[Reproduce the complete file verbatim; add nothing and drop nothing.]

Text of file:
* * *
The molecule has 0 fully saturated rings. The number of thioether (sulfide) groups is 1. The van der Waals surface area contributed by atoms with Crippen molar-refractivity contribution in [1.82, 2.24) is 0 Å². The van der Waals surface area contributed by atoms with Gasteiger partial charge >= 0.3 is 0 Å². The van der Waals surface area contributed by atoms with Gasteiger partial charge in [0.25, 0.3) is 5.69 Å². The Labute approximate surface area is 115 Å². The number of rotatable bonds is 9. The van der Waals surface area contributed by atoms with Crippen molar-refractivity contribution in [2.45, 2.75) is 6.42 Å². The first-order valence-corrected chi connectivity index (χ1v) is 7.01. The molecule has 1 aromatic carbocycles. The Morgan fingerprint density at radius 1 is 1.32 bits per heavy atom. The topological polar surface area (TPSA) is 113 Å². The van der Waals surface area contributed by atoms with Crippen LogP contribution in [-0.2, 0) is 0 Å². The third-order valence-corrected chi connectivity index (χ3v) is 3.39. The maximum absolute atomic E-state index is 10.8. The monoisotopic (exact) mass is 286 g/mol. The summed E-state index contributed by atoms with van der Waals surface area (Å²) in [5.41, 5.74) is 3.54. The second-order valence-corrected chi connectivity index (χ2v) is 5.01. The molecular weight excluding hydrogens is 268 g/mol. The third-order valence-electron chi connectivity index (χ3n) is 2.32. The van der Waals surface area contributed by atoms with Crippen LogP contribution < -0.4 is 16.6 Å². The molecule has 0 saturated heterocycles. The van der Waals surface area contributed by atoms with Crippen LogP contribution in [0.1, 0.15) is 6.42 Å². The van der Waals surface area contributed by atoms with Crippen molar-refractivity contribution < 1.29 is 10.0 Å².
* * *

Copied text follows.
The molecule has 0 fully saturated rings. The number of thioether (sulfide) groups is 1. The van der Waals surface area contributed by atoms with Crippen molar-refractivity contribution in [1.82, 2.24) is 0 Å². The van der Waals surface area contributed by atoms with Gasteiger partial charge >= 0.3 is 0 Å². The van der Waals surface area contributed by atoms with Gasteiger partial charge in [0.25, 0.3) is 5.69 Å². The Labute approximate surface area is 115 Å². The number of rotatable bonds is 9. The van der Waals surface area contributed by atoms with Crippen molar-refractivity contribution in [2.45, 2.75) is 6.42 Å². The first-order valence-corrected chi connectivity index (χ1v) is 7.01. The molecule has 1 aromatic carbocycles. The Morgan fingerprint density at radius 1 is 1.32 bits per heavy atom. The topological polar surface area (TPSA) is 113 Å². The van der Waals surface area contributed by atoms with Crippen LogP contribution in [-0.2, 0) is 0 Å². The third-order valence-corrected chi connectivity index (χ3v) is 3.39. The maximum absolute atomic E-state index is 10.8. The monoisotopic (exact) mass is 286 g/mol. The summed E-state index contributed by atoms with van der Waals surface area (Å²) in [5.41, 5.74) is 3.54. The second-order valence-corrected chi connectivity index (χ2v) is 5.01. The molecular weight excluding hydrogens is 268 g/mol. The third-order valence-electron chi connectivity index (χ3n) is 2.32. The van der Waals surface area contributed by atoms with Crippen LogP contribution < -0.4 is 16.6 Å². The molecule has 0 saturated heterocycles. The van der Waals surface area contributed by atoms with Crippen LogP contribution in [0.1, 0.15) is 6.42 Å². The van der Waals surface area contributed by atoms with Crippen molar-refractivity contribution < 1.29 is 10.0 Å².